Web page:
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Vinicius de Moraes[Vinicius_de_Moraes]


Ciudad de residencia: Rio de Janeiro
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Biografía Vinicius de Moraes

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Biografía Vinicius de Moraes

Vinicius de Moraes, nicknamed O Poetinha (the little poet) (October 19, 1913 - July 9, 1980), born Marcus Vinicius da Cruz de Mello Moraes in Rio de Janeiro, Brazil, son of Lydia Cruz de Moraes and Clodoaldo Pereira da Silva Moraes, was a seminal figure in contemporary Brazilian music. As a poet, he wrote lyrics for a great number of songs that became all-time classics. He was also a composer of Bossa nova, a playwright, a diplomat and, as an interpreter of his own songs, he left several important albums.

Son of Clodoaldo da Silva Pereira Moraes - a City Hall officer, as well as poet and amateur guitar player - and Lidia Cruz - a housewife and amateur pianist - Vinicius was born in 1913 in the neighborhood of Gávea, then a backwater suburb of Rio de Janeiro. Vinicius began writing poetry early in life: in 1916, after he moved with his family to the downtown quarter of Botafogo, he wrote his first verse as he attended classes at Afrânio Peixoto Primary School. In 1922, Moraes's parents moved to another suburb, Governador Island, while he stayed at his grandfather's downtown home in order to finish primary school, going to his parents' home only at weekends and during holidays. During his visits to his folks' home, Vinicius was to get in touch with various musicians, among them the composer Bororó.

From 1924 onwards, Vinicius de Moraes attended high school at the traditional Jesuit-sponsored St. Ignatius School, where he sang in the congregation choir and began to write short theatrical sketches. Three years later, he became friends with the brothers Paul and Haroldo Tapajos, with whom he assembled his first musical compositions, which were performed at friends' parties. In 1929 he completed high school, as his family moved back to Gávea. This same year, he was admitted to the Faculty of Law at the University of Rio de Janeiro (nowadays National School of Law of the Federal University of Rio de Janeiro (UFRJ)), which until 1937 was located at a mansion in downtown Rio (Casarão of Catete). At the "School of Catete," he met and became friends with essayist and future novelist Octavio de Faria, an activist integrist Catholic and a leader of the group of rightwing Catholics organized around Centro Dom Vital, a think-tank created by the intellectual Jackson de Figueiredo shortly before his untimely death.

Apart from the diplomatic service, where he served until the end of 1968, Moraes became a prestigious playwright with the staging of his musical play "Orpheus of the Conception" (1954). With only a draft version, in 1954, Vinicius' original play won the contest commemorating the Fourth Centennial Celebration of the founding of the City of São Paulo. Later, in 1956, during the production of his play, he was introduced to a relatively unknown pianist, Antônio Carlos Jobim, who was commissioned with writing the music for the play. Jobim composed the music for Se Todos Fossem Iguais a Você, Um Nome de Mulher, and several other songs included in the production.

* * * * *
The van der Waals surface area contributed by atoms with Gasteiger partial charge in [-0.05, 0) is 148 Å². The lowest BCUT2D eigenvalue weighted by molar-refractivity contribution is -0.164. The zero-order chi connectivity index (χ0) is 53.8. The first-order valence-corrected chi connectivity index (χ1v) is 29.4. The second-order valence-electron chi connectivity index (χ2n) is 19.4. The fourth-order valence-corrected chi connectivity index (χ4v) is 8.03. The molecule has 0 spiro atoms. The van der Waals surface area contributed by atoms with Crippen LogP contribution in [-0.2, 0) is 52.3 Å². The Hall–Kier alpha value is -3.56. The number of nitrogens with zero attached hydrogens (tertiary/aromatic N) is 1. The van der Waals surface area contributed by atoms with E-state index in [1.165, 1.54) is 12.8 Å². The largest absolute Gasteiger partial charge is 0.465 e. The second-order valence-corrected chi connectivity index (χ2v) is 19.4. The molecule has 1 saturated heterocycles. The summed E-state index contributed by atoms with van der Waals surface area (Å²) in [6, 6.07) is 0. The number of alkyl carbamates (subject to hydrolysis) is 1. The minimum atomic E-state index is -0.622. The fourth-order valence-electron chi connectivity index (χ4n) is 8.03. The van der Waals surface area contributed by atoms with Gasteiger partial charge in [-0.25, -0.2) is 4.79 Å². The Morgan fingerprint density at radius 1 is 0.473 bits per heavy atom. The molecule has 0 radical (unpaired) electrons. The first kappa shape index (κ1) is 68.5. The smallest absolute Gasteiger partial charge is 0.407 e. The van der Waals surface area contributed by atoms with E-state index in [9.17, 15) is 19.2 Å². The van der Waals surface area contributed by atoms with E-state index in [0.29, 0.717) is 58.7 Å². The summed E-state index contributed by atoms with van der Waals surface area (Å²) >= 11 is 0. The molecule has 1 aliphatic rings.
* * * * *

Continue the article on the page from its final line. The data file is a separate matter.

In the 60's and 70's, Vinicius continued collaborating with many renowned Brazilian singers and musicians, particularly Baden Powell, with whom he penned a series of songs with a heavy Afro-Brazilian influence and which came to be known collectively as the Afro-Sambas.

As a known bohemian and a diplomat, Vinicius didn't endear himself as a civil servant to the petty moralizing military that had taken power in Brazil after the military coup d'etat of 1964, being spied upon by political police and branded as a "rabble" (marginal) and a drunk. Eventually, during a purge in the Ministry of Foreign Relations, he was forcibly retired in 1969, at age 55. Although taken aback by his forced retirement, he at the time laughed down the case against him: when it was made known that the Ministry purge was directed against "homosexuals and drunks", he jokingly retorted that his alcoholism was public knowledge. Afterwards, he proceeded to tackle a full-time artistic career.

In the 1970s, already established and with a new partner, the guitarist and singer Antonio Pecci Filho, nicknamed Toquinho, Vinicius worked in tandem on both musical and literary productions, putting forth various albums and books of great commercial success.

He also toured through Europe with Chico Buarque and Nara Leão, and Argentina with Dorival Caymmi and Oscar Castro-Neves. His most stable partner, however, remained Toquinho, alongside whom he would release a series of very popular and influential albums. Their live performances, both in Brazil and Europe, were often conducted as intimate meetings with the public, where Vinicius chatted and endlessly told amusing stories to the audience while repeatedly serving himself fine Scotch whisky, between actual song playing and singing.

Hundreds of international performers have recorded more than 400 of Vinicius' songs.

A long time alcoholic, who once said that "Whisky is man's best friend - a bottled-up dog" (O Uísque é o cachorro engarrafado), Vinicius de Moraes, after a long spell of poor health, punctuated by various sprees at rehab clinics , died at his home, in Rio de Janeiro, Brazil, on July 9, 1980 at the age of 66, while in the company of both his last wife, Gilda de Queirós Mattoso, and of the ever-faithful Toquinho. He is buried in Rio de Janeiro's Cemitério São João Batista.

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